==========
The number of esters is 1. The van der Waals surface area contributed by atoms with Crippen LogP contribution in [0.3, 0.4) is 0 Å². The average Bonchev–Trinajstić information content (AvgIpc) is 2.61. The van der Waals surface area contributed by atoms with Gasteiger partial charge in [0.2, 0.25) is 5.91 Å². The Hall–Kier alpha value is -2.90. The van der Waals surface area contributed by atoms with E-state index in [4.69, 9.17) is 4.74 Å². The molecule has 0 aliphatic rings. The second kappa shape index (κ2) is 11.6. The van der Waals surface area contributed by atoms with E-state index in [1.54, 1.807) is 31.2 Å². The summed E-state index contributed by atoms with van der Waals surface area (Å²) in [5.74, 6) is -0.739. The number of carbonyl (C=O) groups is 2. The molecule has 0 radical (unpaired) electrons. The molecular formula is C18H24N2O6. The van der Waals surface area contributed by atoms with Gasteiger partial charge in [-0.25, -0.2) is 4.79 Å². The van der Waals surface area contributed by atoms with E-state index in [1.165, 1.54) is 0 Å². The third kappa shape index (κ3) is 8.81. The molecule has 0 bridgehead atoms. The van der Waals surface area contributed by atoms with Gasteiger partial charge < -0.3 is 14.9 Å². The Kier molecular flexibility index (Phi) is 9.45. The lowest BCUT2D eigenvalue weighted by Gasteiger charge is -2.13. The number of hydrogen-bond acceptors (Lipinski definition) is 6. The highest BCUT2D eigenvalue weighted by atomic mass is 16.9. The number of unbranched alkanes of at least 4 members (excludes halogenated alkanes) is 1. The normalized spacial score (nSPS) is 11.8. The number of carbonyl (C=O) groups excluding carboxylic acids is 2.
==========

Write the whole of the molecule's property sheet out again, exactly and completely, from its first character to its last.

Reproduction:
The number of esters is 1. The van der Waals surface area contributed by atoms with Crippen LogP contribution in [0.3, 0.4) is 0 Å². The average Bonchev–Trinajstić information content (AvgIpc) is 2.61. The van der Waals surface area contributed by atoms with Gasteiger partial charge in [0.2, 0.25) is 5.91 Å². The Hall–Kier alpha value is -2.90. The van der Waals surface area contributed by atoms with E-state index in [4.69, 9.17) is 4.74 Å². The molecule has 0 aliphatic rings. The second kappa shape index (κ2) is 11.6. The van der Waals surface area contributed by atoms with E-state index in [1.54, 1.807) is 31.2 Å². The summed E-state index contributed by atoms with van der Waals surface area (Å²) in [5.74, 6) is -0.739. The number of carbonyl (C=O) groups is 2. The molecule has 0 radical (unpaired) electrons. The molecular formula is C18H24N2O6. The van der Waals surface area contributed by atoms with Gasteiger partial charge in [-0.25, -0.2) is 4.79 Å². The van der Waals surface area contributed by atoms with E-state index in [1.165, 1.54) is 0 Å². The third kappa shape index (κ3) is 8.81. The molecule has 0 bridgehead atoms. The van der Waals surface area contributed by atoms with Gasteiger partial charge < -0.3 is 14.9 Å². The Kier molecular flexibility index (Phi) is 9.45. The lowest BCUT2D eigenvalue weighted by Gasteiger charge is -2.13. The number of hydrogen-bond acceptors (Lipinski definition) is 6. The highest BCUT2D eigenvalue weighted by atomic mass is 16.9. The number of unbranched alkanes of at least 4 members (excludes halogenated alkanes) is 1. The normalized spacial score (nSPS) is 11.8. The number of carbonyl (C=O) groups excluding carboxylic acids is 2.